Level generation I: Layout

After a break working on other things (and playing games for research purposes 🙂 ), at about July I started working on level generation, as an exciting way back in to development. Exciting does not mean short, however, as I have certain expectations from the level generator to be quite capable and flexible, instead of just generating a “caves” level, a “dungeon” or a “forest”. As a result, 6 weeks later, I’m nowhere near done, but some parts now do work, and this is what this and following posts will be about.

Parts of level generation

Levels are not generated in a single pass; the process is split into the following (tentative) order:

  • Layout: Passable/impassable areas, rocks, trees, doors, water, open sea, etc. Where creatures can move.
  • Gateways: Staircases, etc. How to connect one level to another
  • Foreground objects: altars, fountains, bookshelves, tables, etc.
  • Traps, puzzles, secret doors
  • Creatures
  • Decoration: Grass, cobwebs, carpets, etc

The order, while not final, should reflect some form of logical dependent order, for example layout comes first, gateways need a layout, foreground objects need a layout and also need to avoid staircases, traps are based on layout and foreground objects, creatures need to be generated based on the dungeon layout and also need to be aware of traps and maybe foreground objects, and finally decoration is applied to layout but needs to know about other elements, such as gateways and foreground objects, that exist on the level.

Requirements and use-cases

Example levels should contain:

  • Building interiors ( manor, guild hall, temple complex)
  • Buildings outdoors (village, ruins, cabin in the woods)
  • Outdoors environments (forest, desert, sea coast, and generally biome-themed areas)
  • Typical dungeon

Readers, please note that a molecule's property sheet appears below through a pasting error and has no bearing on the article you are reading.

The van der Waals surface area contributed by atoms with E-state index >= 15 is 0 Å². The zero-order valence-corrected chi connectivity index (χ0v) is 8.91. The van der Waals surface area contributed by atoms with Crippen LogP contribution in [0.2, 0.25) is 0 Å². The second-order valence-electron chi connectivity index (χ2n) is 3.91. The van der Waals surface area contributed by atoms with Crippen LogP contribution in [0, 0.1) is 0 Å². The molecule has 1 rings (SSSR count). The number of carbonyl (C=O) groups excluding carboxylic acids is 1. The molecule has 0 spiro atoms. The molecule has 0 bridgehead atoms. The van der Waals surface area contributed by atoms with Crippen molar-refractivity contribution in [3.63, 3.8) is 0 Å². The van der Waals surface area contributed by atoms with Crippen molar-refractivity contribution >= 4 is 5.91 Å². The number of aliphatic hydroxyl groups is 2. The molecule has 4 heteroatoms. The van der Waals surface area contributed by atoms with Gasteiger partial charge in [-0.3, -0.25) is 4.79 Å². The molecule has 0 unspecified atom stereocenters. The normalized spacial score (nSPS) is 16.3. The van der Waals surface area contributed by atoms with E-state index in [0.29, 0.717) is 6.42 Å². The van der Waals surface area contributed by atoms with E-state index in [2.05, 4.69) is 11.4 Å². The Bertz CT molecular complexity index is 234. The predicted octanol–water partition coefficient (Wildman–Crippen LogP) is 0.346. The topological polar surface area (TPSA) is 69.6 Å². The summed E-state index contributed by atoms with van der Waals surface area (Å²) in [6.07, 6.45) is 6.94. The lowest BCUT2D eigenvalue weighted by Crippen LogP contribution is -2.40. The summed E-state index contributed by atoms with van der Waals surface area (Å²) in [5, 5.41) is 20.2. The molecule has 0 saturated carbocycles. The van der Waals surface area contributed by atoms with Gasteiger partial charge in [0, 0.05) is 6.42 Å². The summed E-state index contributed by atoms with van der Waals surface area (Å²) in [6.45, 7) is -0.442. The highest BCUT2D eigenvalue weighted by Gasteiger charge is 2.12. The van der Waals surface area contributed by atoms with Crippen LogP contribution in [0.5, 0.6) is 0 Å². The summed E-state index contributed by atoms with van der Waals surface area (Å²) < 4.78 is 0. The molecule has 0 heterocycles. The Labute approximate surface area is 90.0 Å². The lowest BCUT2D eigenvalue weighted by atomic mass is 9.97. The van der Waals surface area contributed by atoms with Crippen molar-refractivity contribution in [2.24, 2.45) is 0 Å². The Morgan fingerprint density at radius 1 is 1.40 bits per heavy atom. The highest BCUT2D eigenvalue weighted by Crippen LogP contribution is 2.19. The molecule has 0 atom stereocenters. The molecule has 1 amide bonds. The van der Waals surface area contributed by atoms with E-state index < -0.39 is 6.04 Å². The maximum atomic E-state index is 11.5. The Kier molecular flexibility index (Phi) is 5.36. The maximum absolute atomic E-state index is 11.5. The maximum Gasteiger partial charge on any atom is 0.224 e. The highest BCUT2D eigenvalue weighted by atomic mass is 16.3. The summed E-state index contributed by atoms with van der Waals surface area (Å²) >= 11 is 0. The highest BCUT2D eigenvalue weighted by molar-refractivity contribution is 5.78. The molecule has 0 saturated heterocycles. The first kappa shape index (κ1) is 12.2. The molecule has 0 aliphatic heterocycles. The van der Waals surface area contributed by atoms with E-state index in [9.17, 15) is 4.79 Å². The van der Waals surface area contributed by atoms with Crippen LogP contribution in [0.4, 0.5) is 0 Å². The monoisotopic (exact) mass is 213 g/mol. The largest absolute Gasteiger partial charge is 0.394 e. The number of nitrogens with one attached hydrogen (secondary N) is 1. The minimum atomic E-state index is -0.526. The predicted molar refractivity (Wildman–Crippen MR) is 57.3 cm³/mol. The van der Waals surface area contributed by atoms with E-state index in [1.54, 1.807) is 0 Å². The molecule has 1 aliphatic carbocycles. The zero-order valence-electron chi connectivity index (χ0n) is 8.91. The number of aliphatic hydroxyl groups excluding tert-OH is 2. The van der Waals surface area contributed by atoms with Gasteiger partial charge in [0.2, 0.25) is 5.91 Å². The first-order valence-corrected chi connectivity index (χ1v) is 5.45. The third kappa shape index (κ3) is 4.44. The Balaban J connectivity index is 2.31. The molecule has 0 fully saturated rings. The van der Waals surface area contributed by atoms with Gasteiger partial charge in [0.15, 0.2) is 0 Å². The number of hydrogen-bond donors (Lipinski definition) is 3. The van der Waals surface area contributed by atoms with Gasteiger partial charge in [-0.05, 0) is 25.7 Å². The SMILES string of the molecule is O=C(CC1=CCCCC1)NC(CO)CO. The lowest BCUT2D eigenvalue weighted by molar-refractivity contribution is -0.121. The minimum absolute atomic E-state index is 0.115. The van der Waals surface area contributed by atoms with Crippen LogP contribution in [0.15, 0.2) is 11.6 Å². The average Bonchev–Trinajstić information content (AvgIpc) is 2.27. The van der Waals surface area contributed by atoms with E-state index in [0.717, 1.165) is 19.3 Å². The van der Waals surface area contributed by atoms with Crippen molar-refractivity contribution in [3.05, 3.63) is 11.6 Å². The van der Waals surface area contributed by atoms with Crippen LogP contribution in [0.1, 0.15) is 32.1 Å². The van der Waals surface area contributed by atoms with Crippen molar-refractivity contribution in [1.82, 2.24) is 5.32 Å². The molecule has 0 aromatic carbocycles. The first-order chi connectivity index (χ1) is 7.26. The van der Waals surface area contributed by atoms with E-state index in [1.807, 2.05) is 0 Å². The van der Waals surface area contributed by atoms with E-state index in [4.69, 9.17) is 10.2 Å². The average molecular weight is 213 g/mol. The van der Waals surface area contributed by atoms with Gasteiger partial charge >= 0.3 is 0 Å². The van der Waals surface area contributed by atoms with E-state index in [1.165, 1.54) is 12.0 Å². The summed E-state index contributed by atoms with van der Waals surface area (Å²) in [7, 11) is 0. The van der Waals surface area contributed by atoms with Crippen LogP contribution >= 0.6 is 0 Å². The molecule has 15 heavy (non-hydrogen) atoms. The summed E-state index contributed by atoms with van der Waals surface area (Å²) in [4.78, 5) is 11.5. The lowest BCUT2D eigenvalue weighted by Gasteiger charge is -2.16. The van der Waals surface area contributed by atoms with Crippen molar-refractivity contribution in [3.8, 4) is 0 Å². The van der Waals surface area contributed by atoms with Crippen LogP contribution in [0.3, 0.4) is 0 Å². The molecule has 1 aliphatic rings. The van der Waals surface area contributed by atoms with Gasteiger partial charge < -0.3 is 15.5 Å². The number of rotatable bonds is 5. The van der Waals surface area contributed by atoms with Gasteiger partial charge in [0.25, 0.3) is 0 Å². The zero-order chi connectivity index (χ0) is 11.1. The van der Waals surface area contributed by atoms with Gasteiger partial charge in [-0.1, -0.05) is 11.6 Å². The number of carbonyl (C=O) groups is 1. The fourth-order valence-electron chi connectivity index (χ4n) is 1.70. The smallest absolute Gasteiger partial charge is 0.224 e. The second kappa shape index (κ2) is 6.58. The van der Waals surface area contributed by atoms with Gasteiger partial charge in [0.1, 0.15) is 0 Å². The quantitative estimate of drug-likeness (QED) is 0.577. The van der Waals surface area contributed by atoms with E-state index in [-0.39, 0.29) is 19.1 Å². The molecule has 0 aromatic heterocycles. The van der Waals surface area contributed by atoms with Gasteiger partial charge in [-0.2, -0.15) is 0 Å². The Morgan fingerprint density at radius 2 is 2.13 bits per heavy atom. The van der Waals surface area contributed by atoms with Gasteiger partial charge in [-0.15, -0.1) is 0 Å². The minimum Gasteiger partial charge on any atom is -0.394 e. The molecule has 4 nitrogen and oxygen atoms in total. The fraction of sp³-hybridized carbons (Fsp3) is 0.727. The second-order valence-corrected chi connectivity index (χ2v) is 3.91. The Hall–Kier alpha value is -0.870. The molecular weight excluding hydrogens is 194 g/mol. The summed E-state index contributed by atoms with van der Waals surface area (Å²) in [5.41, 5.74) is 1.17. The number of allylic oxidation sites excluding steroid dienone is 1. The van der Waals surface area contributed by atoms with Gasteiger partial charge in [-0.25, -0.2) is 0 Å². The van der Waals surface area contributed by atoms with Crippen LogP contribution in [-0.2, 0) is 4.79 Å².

• Cave complex

Zones: The ${dungeon_type} in the ${biome_type}

One of the goals of the level generation system is to be able to utilise multiple generators for single level, so that level separation is not always artificial.

An example is the first level of a wizard tower in some location. The tower can be located in the swamp (don’t ask me how they built it, it’s probably not too structurally sound), in the snow, near the sea, in the desert etc. In order to add some sense of exploration, we want the player to wander a bit in the biome to find the tower. So, we need a biome-specific generator, depending on our location. When we find the building, instead of having some sort stairs to change to a different level, we can generate the first level of the tower embedded within the biome map. So you find the tower, open the door, get in and explore the ground floor of the tower, all in the same level. To achieve this, we need 2 different generators, the biome generator and a “wizard tower ground floor” generator, and embed the latter into the former and make sure the entrance is accessible and makes sense. The areas belonging to different generators will be called from now on zones.

Masks: Controlling the shape of zones